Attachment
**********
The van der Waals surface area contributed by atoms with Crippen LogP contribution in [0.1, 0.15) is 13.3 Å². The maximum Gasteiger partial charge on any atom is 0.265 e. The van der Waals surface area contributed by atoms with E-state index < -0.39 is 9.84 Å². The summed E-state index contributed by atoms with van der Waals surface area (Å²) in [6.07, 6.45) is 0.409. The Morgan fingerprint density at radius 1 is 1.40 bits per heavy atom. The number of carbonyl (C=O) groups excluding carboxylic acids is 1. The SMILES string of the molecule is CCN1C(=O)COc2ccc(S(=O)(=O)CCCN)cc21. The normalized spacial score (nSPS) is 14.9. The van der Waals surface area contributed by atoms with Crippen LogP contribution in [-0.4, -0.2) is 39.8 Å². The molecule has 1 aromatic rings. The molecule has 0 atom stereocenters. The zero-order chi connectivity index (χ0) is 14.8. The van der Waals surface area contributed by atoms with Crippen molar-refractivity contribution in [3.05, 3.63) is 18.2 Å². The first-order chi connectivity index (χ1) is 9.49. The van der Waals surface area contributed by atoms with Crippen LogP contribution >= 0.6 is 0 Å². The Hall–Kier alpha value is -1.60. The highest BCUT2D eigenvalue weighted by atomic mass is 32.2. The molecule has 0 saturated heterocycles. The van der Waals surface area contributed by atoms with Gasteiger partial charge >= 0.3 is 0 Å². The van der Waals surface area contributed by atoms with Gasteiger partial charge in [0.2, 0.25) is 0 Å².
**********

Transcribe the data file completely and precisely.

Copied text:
The van der Waals surface area contributed by atoms with Crippen LogP contribution in [0.1, 0.15) is 13.3 Å². The maximum Gasteiger partial charge on any atom is 0.265 e. The van der Waals surface area contributed by atoms with E-state index < -0.39 is 9.84 Å². The summed E-state index contributed by atoms with van der Waals surface area (Å²) in [6.07, 6.45) is 0.409. The Morgan fingerprint density at radius 1 is 1.40 bits per heavy atom. The number of carbonyl (C=O) groups excluding carboxylic acids is 1. The SMILES string of the molecule is CCN1C(=O)COc2ccc(S(=O)(=O)CCCN)cc21. The normalized spacial score (nSPS) is 14.9. The van der Waals surface area contributed by atoms with Crippen LogP contribution in [-0.4, -0.2) is 39.8 Å². The molecule has 1 aromatic rings. The molecule has 0 atom stereocenters. The zero-order chi connectivity index (χ0) is 14.8. The van der Waals surface area contributed by atoms with Crippen molar-refractivity contribution in [3.05, 3.63) is 18.2 Å². The first-order chi connectivity index (χ1) is 9.49. The van der Waals surface area contributed by atoms with Crippen LogP contribution >= 0.6 is 0 Å². The Hall–Kier alpha value is -1.60. The highest BCUT2D eigenvalue weighted by atomic mass is 32.2. The molecule has 0 saturated heterocycles. The van der Waals surface area contributed by atoms with Gasteiger partial charge >= 0.3 is 0 Å². The van der Waals surface area contributed by atoms with Gasteiger partial charge in [0.2, 0.25) is 0 Å².